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Transactions and Connections
Locking and Deadlocks
InstantDB supports ANSI standard transaction processing. All SQL statements always take place within a transaction. By default, as per the JDBC spec., auto-commit is enabled, so there is no need to perform explicit commits after every statement.
Commits and rollbacks can both be achieved using either the appropriate JDBC Connection method calls, or by using the SQL commit work, and rollback work statements. These can be interleaved if required.
Transactions in JDBC are tied to a Connection. At any one point in time, every connection has one transaction associated with it. InstantDB allows multiple threads to either share a connection, or to use their own. However InstantDB forces synchronization on the transaction before allowing a statement, or prepared statement, to execute. Consequently, threads which share a connection (and therefore a transaction) will not pre-empt one another.
Note that JDBC specifies that a transaction does not auto-commit until the statement is reused or closed. Consequently, if an interactive thread does not close or reuse the current statement, the transaction remains uncommitted and the thread retains all of its database locks.
Locking in InstantDB is at the table level. Row level locking is not currently supported.
InstantDB implements shareable read locks, so several transactions can query a table at the same time. Any transaction which attempts to update a table will automatically be queued until all read locks have been released, at which point it will acquire an exclusive write lock.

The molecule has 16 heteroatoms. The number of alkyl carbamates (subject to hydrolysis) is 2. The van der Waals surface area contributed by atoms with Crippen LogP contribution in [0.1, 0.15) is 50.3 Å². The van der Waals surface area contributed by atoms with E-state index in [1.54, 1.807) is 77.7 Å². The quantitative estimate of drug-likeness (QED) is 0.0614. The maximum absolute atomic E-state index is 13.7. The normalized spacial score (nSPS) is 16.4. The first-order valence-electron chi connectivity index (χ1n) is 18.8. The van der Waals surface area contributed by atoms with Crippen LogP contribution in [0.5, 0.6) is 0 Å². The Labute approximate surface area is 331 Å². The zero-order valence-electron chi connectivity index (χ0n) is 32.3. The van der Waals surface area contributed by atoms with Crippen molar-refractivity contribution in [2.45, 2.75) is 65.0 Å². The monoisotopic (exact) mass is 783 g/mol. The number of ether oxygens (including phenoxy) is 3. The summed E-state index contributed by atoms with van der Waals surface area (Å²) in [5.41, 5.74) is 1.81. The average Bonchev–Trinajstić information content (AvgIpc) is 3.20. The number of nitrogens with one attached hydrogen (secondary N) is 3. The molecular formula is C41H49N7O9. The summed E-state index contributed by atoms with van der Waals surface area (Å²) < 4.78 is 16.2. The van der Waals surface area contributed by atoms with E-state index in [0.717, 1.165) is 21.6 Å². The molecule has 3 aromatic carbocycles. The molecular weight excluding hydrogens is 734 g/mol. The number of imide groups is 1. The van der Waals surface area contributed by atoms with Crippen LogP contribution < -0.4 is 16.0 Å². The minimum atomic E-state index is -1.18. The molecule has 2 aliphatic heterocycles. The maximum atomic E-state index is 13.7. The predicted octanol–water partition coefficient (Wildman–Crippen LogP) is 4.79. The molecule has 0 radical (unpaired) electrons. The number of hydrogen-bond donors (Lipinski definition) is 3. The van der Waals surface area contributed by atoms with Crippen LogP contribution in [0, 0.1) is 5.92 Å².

If you have multiple threads sharing a connection, and then decide to let them open their own connections, make sure that the shared transaction gets explicitly committed, otherwise there may be no threads left to reuse or close the last statement used and the shared transaction will be left open with its locks intact.
Deadlock detection is automatic and occurs before deadlock takes places. The thread which is about to enter a deadlock situation generates a SQLException which in turn generates a rollback. Note that deadlock situations cannot occur in auto-commit mode. Within single SQL statements, InstantDB ensures that tables are always locked in the same order, thus preventing deadlocks.
InstantDB supports all four transaction isolation levels: SERIALIZABLE, REPEATABLE_READ, READ_COMMITTED and READ_UNCOMMITTED. Serializable is the default.
Each level provides different levels of locking with SERIALIZABLE being the strictest and READ_UNCOMMITTED being the most lenient. The locking strategy for each level is descibed below.
DDL statements (CREATE/DROP) are performed in a separate system transaction. They are not performed in the current connection transaction. The system transaction is always in the serializable mode. All DDL statements commit the current connection transaction before switching to the system transaction.